In this year’s second “How To?” webinar we will take a closer look into how we can help products last longer by finding ways to repair/refurbish and how to design products keeping in mind the circular design. Discussion will be moderated by Maria Kristiin Peterson (Estonian Academy of Art).
Date: Tuesday, September 6th 2022
Time: 3:00 - 4:30 PM (EEST) / 2:00 - 3:30 PM (CEST)
Topic: Design for Repair
Speakers: Eliina Brinkberg (Nudie Jeans Co), Elizabeth Chamberlain (iFixit), Jiří Krejčí (Paranduskelder), moderated by Maria Kristiin Peterson (Estonian Academy of Art)
Price: FREE but pre-registration is required
To whom: designers and circular economy & sustainability experts, company representatives, product developers and others interested
About the speakers:
Photo: Eliina Brinkberg
With a background in business, environmental science, and global studies Eliina Brinkberg started working at Nudie Jeans in 2013. Since six years back she is working as the Environmental Manager with focus on sustainable raw material use and fabric production, including questions related to chemical and water use, as well as exploring possibilities of closing the loop by reusing and recycling. Eliina is also responsible for Nudie Jeans climate work; mapping all Nudie Jeans emissions and building roadmaps towards the company's emissions reduction targets.
Photo: Elizabeth Chamberlain
Elizabeth Chamberlain is Director of Sustainability at iFixit, the repair website with over 80,000 guides for how to fix everything from your toaster to your tractor. She advocates for repairable design, repair-friendly environmental regulations, and Right to Repair legislation.
Title of the talk: Repairable Design Is Not Rocket Science
Though rocket scientists have embraced some aspects of repairable design, the basic principles couldn’t be simpler: Make cases openable, parts replaceable, and service manuals available. Products designed this way are the bedrock of the circular economy—things can’t be fixed, reused, or refurbished properly otherwise. Still, many manufacturers lock down repair access. In this talk, Elizabeth will share some of what iFixit has learned in nearly 20 years of advocating for repairable electronics design, first screaming into the void but now working closely with tech giants including Google, Microsoft, and Samsung.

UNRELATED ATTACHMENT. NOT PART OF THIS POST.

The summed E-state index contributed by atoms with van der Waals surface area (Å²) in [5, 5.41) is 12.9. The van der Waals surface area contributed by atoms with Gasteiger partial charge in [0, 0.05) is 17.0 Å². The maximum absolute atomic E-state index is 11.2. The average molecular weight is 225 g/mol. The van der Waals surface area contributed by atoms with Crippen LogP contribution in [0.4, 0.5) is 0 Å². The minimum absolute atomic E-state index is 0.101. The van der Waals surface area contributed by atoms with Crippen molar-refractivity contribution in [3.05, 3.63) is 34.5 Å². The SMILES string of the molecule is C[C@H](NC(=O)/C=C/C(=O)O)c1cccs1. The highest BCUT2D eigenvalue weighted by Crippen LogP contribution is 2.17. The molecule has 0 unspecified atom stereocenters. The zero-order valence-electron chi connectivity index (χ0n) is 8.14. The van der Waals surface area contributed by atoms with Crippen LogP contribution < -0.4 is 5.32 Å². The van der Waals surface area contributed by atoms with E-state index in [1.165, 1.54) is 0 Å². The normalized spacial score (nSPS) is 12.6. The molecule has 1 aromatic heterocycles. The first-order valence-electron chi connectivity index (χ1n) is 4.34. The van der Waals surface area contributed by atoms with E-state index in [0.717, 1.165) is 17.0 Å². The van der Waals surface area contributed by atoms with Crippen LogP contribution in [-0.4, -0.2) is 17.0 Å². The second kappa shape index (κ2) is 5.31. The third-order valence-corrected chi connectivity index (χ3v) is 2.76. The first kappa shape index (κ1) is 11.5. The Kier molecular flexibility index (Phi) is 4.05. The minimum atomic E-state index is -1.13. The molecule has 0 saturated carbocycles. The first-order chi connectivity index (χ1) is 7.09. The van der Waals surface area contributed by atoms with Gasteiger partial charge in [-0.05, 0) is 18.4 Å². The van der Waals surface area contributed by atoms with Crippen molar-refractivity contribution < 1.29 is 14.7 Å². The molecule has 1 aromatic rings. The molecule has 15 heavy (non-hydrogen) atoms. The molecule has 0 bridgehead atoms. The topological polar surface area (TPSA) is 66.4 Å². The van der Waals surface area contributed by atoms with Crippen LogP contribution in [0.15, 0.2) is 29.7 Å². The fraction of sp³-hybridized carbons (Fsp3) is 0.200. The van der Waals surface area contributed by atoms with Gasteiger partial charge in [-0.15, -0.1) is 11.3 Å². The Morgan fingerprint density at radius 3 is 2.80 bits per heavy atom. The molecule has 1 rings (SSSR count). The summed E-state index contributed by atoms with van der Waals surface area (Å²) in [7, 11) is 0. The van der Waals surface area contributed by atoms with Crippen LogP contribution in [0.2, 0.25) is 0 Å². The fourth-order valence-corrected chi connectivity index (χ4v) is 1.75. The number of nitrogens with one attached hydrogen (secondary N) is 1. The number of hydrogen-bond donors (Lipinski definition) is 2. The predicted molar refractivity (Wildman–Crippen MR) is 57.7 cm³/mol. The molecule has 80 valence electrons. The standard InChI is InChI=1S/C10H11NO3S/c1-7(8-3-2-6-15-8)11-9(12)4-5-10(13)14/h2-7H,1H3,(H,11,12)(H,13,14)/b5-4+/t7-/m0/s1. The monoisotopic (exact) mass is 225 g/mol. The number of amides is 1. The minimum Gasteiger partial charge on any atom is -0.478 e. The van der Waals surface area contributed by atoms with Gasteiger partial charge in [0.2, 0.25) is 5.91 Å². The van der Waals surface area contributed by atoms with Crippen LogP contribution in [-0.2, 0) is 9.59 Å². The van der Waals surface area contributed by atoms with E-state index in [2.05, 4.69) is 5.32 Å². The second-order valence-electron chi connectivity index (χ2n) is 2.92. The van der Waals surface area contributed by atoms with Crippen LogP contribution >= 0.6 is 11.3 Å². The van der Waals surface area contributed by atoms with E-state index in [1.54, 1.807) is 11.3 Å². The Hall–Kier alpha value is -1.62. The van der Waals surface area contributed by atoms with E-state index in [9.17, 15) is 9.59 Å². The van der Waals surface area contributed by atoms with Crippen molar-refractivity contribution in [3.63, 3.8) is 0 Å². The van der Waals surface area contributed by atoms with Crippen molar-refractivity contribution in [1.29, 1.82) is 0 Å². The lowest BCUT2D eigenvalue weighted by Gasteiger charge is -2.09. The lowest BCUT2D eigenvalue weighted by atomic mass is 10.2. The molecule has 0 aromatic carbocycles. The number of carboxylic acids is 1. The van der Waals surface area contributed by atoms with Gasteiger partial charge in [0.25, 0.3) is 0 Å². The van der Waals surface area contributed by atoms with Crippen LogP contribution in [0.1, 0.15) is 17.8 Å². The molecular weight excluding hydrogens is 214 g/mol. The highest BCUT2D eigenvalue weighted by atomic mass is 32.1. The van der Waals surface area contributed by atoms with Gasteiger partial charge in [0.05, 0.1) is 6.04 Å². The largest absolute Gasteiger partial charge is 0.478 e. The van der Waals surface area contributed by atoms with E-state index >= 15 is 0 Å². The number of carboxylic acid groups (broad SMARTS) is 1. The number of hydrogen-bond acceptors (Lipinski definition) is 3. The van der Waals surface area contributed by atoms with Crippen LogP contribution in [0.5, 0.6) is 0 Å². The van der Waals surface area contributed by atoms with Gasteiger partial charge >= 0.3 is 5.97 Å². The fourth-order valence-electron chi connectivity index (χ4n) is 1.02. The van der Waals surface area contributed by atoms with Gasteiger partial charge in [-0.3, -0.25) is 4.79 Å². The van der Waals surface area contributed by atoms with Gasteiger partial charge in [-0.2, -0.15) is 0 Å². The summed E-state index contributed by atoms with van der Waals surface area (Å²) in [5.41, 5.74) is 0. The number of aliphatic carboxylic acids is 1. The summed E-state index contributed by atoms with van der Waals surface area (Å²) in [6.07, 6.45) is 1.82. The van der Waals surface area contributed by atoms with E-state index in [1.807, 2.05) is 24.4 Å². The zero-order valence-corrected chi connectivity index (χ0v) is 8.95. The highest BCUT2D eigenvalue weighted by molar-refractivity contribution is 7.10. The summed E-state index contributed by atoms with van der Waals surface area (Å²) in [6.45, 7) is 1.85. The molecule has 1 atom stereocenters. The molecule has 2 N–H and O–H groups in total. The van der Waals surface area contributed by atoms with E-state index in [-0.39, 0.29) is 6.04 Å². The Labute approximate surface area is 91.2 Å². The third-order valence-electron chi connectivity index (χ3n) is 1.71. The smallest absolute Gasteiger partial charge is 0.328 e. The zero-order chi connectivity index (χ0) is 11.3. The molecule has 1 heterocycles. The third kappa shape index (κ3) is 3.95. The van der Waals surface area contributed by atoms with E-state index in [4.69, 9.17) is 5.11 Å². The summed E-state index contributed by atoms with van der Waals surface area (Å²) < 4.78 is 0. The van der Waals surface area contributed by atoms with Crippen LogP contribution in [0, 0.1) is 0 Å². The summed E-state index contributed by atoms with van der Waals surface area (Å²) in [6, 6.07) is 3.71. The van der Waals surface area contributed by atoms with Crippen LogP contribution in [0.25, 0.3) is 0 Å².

On the photo: Jiri Krejci / photo by: Kiur Kaasik
Jiri Krejci is a co-founder of Paranduskelder – community repair space.
Title of the talk: What if everything would be repairable?
Photo: Maria Kristiin Peterson
Maria Kristiin Peterson is a knit designer and a Textile Design Master's student at the Estonian Academy of Arts. Having a previous background as a marketing manager and cultural organizer, her studies and work-related projects over the last five years have created profound experience and in-depth knowledge of circular design in the field of textile and fashion industry. Working in DiMa- a Laboratory of Sustainable Design and Materials at the Estonian Academy of Arts, she leads several local and international projects that focus on making the fashion industry more circular through the mechanical recycling of post-consumer textile waste, the implementation of valuable reuse (upcycling) and the development of sustainable bio-based materials. In her research, she focuses on the development of mechanically recycled yarn from post-consumer textiles collected in Estonia, and the creation of knitwear while analyzing the designer's role in product development processes made from recycled material.
NB! As it is a fully online event, please be prepared with a smooth Internet connection! The webinar will be recorded.
Previous sessions are available here: https://disainikeskus.ee/how-to-sessions
The event is organized by Estonian Design Centre and held in cooperation with the German Ecodesign Award, EcoDesign Circle project and its partners.